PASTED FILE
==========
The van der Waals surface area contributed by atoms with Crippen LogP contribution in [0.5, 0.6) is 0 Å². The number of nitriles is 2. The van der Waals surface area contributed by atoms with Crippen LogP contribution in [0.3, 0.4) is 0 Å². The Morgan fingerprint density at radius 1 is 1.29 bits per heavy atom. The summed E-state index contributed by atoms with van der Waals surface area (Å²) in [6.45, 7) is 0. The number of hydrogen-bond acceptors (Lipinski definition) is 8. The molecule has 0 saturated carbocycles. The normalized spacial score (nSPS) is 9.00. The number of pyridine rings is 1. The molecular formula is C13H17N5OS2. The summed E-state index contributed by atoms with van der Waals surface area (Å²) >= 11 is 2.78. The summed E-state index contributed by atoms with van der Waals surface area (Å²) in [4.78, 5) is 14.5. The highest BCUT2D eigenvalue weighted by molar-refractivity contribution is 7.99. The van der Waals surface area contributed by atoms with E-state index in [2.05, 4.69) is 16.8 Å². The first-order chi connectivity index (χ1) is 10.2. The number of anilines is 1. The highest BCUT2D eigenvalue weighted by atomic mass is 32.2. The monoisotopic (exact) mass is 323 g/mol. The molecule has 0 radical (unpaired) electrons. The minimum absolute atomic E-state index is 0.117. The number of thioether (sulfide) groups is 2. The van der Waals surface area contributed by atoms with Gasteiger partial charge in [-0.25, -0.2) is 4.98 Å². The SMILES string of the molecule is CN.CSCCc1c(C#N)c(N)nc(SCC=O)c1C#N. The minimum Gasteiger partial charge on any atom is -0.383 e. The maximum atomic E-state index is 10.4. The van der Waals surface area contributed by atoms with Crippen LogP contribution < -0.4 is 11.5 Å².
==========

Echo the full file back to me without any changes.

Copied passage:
The van der Waals surface area contributed by atoms with Crippen LogP contribution in [0.5, 0.6) is 0 Å². The number of nitriles is 2. The van der Waals surface area contributed by atoms with Crippen LogP contribution in [0.3, 0.4) is 0 Å². The Morgan fingerprint density at radius 1 is 1.29 bits per heavy atom. The summed E-state index contributed by atoms with van der Waals surface area (Å²) in [6.45, 7) is 0. The number of hydrogen-bond acceptors (Lipinski definition) is 8. The molecule has 0 saturated carbocycles. The normalized spacial score (nSPS) is 9.00. The number of pyridine rings is 1. The molecular formula is C13H17N5OS2. The summed E-state index contributed by atoms with van der Waals surface area (Å²) >= 11 is 2.78. The summed E-state index contributed by atoms with van der Waals surface area (Å²) in [4.78, 5) is 14.5. The highest BCUT2D eigenvalue weighted by molar-refractivity contribution is 7.99. The van der Waals surface area contributed by atoms with E-state index in [2.05, 4.69) is 16.8 Å². The first-order chi connectivity index (χ1) is 10.2. The number of anilines is 1. The highest BCUT2D eigenvalue weighted by atomic mass is 32.2. The monoisotopic (exact) mass is 323 g/mol. The molecule has 0 radical (unpaired) electrons. The minimum absolute atomic E-state index is 0.117. The number of thioether (sulfide) groups is 2. The van der Waals surface area contributed by atoms with Gasteiger partial charge in [-0.25, -0.2) is 4.98 Å². The SMILES string of the molecule is CN.CSCCc1c(C#N)c(N)nc(SCC=O)c1C#N. The minimum Gasteiger partial charge on any atom is -0.383 e. The maximum atomic E-state index is 10.4. The van der Waals surface area contributed by atoms with Crippen LogP contribution < -0.4 is 11.5 Å².